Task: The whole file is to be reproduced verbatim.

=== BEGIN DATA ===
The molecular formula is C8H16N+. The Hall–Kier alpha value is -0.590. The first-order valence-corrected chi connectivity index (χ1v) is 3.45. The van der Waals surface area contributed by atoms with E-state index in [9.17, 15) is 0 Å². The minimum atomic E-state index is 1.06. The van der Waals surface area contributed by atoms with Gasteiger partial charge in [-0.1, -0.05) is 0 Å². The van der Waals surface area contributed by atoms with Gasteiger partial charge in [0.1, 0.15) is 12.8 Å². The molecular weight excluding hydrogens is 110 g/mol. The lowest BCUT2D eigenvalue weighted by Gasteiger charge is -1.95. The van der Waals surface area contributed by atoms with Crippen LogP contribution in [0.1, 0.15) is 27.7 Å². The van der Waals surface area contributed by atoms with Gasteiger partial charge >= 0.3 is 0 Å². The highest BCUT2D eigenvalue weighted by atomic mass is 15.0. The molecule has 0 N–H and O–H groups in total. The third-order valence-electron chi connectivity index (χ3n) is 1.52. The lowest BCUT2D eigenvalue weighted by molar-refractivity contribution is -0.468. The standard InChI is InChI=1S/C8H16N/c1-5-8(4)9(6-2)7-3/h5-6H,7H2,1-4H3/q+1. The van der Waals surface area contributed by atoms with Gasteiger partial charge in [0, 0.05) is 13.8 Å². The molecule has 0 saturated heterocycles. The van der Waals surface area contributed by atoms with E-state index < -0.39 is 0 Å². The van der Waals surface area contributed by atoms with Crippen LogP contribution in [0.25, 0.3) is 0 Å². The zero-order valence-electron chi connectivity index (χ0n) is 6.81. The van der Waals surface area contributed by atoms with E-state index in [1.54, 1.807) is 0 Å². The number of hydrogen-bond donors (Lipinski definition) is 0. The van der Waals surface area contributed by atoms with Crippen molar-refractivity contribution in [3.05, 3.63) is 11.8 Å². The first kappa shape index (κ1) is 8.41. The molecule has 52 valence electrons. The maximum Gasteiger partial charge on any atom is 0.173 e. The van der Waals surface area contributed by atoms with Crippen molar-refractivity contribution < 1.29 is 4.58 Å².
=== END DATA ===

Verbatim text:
The molecular formula is C8H16N+. The Hall–Kier alpha value is -0.590. The first-order valence-corrected chi connectivity index (χ1v) is 3.45. The van der Waals surface area contributed by atoms with E-state index in [9.17, 15) is 0 Å². The minimum atomic E-state index is 1.06. The van der Waals surface area contributed by atoms with Gasteiger partial charge in [-0.1, -0.05) is 0 Å². The van der Waals surface area contributed by atoms with Gasteiger partial charge in [0.1, 0.15) is 12.8 Å². The molecular weight excluding hydrogens is 110 g/mol. The lowest BCUT2D eigenvalue weighted by Gasteiger charge is -1.95. The van der Waals surface area contributed by atoms with Crippen LogP contribution in [0.1, 0.15) is 27.7 Å². The van der Waals surface area contributed by atoms with Gasteiger partial charge >= 0.3 is 0 Å². The highest BCUT2D eigenvalue weighted by atomic mass is 15.0. The molecule has 0 N–H and O–H groups in total. The third-order valence-electron chi connectivity index (χ3n) is 1.52. The lowest BCUT2D eigenvalue weighted by molar-refractivity contribution is -0.468. The standard InChI is InChI=1S/C8H16N/c1-5-8(4)9(6-2)7-3/h5-6H,7H2,1-4H3/q+1. The van der Waals surface area contributed by atoms with Gasteiger partial charge in [0, 0.05) is 13.8 Å². The molecule has 0 saturated heterocycles. The van der Waals surface area contributed by atoms with E-state index < -0.39 is 0 Å². The van der Waals surface area contributed by atoms with Crippen LogP contribution in [0.25, 0.3) is 0 Å². The zero-order valence-electron chi connectivity index (χ0n) is 6.81. The van der Waals surface area contributed by atoms with E-state index in [1.54, 1.807) is 0 Å². The number of hydrogen-bond donors (Lipinski definition) is 0. The van der Waals surface area contributed by atoms with Crippen molar-refractivity contribution in [3.05, 3.63) is 11.8 Å². The first kappa shape index (κ1) is 8.41. The molecule has 52 valence electrons. The maximum Gasteiger partial charge on any atom is 0.173 e. The van der Waals surface area contributed by atoms with Crippen molar-refractivity contribution < 1.29 is 4.58 Å².